The Hull Type
The hull is the bottom of the kayak and the part that sits in the water. Different shaped hulls affect stability and the ease with which the kayak cuts through the water. There are 4 main types.
Rounded – a mellow hull option that is reasonably well balanced and is moderately good at cutting through the water. A good all-around option.
V-Shaped Hull – More likely to be found on sit-in kayaks the V-shaped hull is the least stable. These hulls cut through the water well and are ideally suited for long distance paddling.
Flat Hulls – Very stable hulls. These hulls are designed to keep the boat upright whilst also allowing it to turn easily.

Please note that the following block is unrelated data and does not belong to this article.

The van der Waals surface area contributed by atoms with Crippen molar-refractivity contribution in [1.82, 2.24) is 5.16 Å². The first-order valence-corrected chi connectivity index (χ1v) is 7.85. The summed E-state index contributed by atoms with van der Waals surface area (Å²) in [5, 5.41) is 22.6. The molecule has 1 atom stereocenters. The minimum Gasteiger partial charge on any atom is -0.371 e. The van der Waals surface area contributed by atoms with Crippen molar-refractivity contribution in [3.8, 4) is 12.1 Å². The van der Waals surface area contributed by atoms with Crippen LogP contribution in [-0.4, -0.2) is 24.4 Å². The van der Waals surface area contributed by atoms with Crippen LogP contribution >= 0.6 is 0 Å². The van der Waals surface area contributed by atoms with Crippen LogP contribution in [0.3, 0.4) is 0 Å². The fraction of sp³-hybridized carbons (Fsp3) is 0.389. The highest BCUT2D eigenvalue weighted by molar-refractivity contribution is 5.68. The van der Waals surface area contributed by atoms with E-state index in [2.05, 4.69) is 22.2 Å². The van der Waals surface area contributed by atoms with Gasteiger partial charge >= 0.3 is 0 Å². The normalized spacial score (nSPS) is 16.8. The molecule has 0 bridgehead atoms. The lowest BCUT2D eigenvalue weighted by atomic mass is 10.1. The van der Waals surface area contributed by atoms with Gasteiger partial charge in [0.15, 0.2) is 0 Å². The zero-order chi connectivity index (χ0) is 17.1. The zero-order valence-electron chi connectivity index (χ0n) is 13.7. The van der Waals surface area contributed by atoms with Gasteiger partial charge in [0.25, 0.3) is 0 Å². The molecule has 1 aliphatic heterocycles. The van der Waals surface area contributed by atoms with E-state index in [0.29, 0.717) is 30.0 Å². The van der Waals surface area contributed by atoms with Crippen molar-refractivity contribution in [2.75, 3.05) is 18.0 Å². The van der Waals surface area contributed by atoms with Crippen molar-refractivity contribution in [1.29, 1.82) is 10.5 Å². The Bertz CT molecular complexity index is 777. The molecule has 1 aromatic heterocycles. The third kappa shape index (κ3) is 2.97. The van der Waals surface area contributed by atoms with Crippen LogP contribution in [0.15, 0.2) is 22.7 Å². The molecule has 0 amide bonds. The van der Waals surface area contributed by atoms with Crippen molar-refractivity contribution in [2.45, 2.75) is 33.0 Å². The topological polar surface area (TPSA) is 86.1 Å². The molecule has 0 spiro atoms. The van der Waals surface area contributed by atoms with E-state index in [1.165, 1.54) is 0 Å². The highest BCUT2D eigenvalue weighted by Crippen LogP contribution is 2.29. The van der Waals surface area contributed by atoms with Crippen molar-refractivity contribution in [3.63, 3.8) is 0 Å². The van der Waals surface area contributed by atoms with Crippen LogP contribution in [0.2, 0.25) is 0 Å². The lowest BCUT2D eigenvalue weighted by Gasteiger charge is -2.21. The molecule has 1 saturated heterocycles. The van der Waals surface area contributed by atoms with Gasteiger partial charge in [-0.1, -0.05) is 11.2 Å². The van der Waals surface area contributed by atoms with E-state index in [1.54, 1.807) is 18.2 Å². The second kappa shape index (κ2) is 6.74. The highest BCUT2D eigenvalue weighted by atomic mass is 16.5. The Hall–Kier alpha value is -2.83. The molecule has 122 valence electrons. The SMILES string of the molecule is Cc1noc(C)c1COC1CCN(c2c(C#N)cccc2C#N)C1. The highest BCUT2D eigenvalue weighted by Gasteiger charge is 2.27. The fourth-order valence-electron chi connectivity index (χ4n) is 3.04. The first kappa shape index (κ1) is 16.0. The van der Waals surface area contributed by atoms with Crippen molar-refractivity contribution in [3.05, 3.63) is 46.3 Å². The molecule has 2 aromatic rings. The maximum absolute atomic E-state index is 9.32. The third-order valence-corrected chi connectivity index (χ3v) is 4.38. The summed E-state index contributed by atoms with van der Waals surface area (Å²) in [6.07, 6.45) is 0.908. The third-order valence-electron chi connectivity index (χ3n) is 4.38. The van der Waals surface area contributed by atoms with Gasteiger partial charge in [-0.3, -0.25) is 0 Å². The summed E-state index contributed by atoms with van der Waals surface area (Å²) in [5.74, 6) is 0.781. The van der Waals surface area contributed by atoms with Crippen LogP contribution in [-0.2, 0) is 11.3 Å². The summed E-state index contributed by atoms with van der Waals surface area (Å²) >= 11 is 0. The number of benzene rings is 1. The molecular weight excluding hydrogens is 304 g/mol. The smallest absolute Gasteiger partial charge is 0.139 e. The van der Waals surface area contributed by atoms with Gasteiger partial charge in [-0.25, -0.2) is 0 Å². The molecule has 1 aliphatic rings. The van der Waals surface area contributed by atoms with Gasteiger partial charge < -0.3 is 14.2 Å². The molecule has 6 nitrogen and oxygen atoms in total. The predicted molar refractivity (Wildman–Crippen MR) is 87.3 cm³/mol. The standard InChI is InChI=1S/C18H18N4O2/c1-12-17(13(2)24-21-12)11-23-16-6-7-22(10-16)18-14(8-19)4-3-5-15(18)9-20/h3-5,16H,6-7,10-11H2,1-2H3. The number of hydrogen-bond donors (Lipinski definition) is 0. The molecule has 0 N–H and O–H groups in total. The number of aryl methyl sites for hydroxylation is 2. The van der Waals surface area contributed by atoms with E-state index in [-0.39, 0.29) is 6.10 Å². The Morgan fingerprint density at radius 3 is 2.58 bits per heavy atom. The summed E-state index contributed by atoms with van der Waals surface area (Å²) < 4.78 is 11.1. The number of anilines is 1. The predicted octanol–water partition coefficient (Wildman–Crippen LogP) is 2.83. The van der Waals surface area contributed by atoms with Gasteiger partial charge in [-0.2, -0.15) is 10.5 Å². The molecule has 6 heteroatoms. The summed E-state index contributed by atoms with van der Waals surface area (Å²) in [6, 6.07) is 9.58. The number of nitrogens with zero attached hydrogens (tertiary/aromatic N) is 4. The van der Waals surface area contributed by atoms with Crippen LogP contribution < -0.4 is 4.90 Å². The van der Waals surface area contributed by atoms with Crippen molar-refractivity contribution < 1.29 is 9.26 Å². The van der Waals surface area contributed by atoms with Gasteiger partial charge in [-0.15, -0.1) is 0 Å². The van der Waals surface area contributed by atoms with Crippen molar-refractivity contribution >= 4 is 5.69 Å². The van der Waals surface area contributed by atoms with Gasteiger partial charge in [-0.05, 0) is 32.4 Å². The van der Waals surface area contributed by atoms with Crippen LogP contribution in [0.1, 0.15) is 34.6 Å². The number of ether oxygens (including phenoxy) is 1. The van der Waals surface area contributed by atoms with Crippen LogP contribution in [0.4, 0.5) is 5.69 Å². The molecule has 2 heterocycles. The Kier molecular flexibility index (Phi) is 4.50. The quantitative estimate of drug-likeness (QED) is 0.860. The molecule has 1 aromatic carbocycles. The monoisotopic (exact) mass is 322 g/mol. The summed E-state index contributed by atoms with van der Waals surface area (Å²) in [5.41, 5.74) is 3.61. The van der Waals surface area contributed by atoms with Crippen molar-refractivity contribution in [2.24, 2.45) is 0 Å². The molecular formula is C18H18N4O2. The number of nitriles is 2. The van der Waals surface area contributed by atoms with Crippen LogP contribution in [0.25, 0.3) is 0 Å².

Pontoon hulls – An even more stable base than the flat hulls. These hulls make an ideal base for those looking to a haul in a big catch while using a fishing kayak.
The majority of kayaks are made from fairly durable materials. Kayaks are designed to withstand long exposure to sunshine, salt water and general abrasion. A poorly made and designed kayak is liable to a failure which will compromise the hull and the water-tightness of the kayak. There are two materials that the majority of kayaks are made from
Plastic – The material is lightweight and sturdy. Difficult to repair but easy to warp. It is ideal to store plastic kayaks in a dry cool place so as to prevent warping over time. Although the material is durable, it is liable to become damaged if handled roughly.
Thermoformed ABS – A combination of acrylic and plastic. A more expensive option that brings enhanced durability and toughness. Unlikely to be damaged by the sun this material can deal with long periods of time exposed to sunlight without losing its color.
Extras and Accessories